European funds cut their allocations to US stocks and bonds in December as the Fed kicked off its rate rise cycle, but holdings of debt in global portfolios rose to 2-1/2-year highs, a Reuters poll showed.
The poll of 16 European asset managers was conducted between December 15-21, coinciding with the US Federal Reserve's December 16 interest rate rise, its first in nine years.
While the Fed move showed confidence in the US economy, scepticism prevails about a sustained global recovery. Weaker growth in China is dragging down other emerging markets, while in the United States too, dollar strength has brought industrial growth to a near-standstill.
The share of equities in global balanced portfolios in Europe dipped 2.5 percentage points from November to 45.2 percent, the poll showed. This was the lowest allocation since September, which in turn was a nine-month low.
"(US) rate hikes are occurring way too late in a cycle that is already ebbing," said Raphael Gallardo, asset allocation strategist at Natixis.
"If the Fed hikes more than twice in the first half of 2016, it might trigger a downturn in the second half, with potential financial tensions in equity and credit markets."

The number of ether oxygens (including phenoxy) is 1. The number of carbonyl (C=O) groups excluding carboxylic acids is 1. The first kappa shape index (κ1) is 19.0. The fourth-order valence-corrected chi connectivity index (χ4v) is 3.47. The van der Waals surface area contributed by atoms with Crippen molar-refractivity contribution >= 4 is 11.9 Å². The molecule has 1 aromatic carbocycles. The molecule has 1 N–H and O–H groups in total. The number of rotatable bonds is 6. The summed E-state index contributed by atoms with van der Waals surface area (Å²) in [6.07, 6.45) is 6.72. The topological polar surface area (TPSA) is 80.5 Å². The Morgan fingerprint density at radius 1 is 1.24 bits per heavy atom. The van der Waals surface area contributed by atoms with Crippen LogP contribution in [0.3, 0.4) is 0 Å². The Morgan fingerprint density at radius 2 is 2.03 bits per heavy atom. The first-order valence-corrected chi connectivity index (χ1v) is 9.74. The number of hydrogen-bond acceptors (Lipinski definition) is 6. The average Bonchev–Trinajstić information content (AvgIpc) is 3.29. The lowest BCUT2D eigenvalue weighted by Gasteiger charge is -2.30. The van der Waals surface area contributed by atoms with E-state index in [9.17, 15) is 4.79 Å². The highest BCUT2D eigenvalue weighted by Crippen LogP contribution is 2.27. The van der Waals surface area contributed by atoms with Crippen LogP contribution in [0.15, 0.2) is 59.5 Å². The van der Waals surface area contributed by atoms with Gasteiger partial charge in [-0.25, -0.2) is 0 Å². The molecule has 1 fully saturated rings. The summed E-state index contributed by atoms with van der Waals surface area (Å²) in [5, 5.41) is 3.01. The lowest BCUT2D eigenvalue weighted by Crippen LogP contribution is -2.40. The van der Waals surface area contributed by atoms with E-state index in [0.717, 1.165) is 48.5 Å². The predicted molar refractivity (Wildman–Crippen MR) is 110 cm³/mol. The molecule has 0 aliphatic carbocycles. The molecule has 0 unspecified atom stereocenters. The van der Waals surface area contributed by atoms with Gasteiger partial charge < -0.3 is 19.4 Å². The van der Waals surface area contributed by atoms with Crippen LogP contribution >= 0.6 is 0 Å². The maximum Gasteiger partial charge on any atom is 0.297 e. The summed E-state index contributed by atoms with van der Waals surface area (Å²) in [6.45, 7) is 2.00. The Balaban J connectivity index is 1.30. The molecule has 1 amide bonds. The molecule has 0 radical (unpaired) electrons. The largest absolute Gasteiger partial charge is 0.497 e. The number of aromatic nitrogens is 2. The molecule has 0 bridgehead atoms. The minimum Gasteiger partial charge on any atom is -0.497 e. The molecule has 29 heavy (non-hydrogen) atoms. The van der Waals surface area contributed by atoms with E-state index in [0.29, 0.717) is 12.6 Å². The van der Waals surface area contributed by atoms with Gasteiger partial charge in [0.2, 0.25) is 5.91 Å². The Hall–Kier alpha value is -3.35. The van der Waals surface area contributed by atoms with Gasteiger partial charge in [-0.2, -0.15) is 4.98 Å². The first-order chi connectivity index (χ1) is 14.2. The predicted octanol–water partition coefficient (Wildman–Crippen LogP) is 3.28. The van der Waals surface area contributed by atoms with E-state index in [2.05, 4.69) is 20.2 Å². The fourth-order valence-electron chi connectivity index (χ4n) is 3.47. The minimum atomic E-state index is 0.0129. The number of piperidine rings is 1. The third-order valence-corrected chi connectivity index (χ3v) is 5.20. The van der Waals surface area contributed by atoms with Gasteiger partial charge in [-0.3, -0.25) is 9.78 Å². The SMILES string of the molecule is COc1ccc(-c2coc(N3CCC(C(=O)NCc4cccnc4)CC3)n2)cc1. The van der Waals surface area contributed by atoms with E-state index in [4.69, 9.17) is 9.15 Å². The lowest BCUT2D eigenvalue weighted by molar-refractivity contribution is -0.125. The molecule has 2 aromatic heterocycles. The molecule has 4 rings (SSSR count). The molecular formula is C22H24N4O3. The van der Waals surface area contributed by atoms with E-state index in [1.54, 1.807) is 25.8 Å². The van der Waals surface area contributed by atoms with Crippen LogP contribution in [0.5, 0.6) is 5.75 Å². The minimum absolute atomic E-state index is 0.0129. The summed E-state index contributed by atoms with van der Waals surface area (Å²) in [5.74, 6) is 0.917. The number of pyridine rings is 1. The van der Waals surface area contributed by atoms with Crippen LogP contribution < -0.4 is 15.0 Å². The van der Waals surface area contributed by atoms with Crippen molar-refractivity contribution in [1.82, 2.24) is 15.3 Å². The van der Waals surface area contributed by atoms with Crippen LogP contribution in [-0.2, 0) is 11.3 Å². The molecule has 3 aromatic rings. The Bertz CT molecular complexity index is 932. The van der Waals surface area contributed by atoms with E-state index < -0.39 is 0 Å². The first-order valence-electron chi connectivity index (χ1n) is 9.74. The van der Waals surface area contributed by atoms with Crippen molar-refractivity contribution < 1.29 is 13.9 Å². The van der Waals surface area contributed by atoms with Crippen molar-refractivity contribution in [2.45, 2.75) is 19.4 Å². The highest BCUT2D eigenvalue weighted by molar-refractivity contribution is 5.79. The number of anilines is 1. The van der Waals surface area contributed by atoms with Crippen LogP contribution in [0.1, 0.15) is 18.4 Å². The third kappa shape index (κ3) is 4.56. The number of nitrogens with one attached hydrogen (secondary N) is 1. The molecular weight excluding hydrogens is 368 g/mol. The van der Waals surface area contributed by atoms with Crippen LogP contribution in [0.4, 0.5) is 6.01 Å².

The Fed is expected to raise rates again in March 2016 but move very slowly after that, Reuters polls show.
Holdings of US equities dipped almost one percentage point to 36.5 percent while US debt allocations were steady after being cut gradually since September.
"We see the possibility of a cyclical uptrend in 2016, against an overall economic backdrop that remains fragile and that points toward structurally lower growth," said Giordano Lombardo, chief executive and group chief investment officer at Pioneer.
"We are moderately positive on risky assets, especially equities, but risks of "tail risks" events are on the rise," he added.
More broadly, bonds benefited, with global allocations rising to 39 percent, the highest since July 2013 and up more than two percentage points from November. Bond holdings were 35.5 percent at the start of 2015.
Some of the disenchantment can be attributed to the European Central Bank, which extended its asset purchase programme early in December but did less than investors had expected.
Euro zone bond holdings dipped to 50.3 percent, the lowest level since January 2015.
UK stocks and bonds were in favour, rising two and one percentage points respectively.
Despite tentative signs of improvement in battered emerging economies, investors remained wary, noting stagnant world trade, high debt levels and weak commodity prices. Crude prices have hit 11-year lows this week. For Joost van Leenders, chief economist for multi-asset solutions at BNP Paribas Investment Partners, it still boils down to what the Fed will do.
"Risks are still in high leverage in China and some other emerging markets, and also in uncertainty around the US tightening cycle and its impact on the dollar," he said.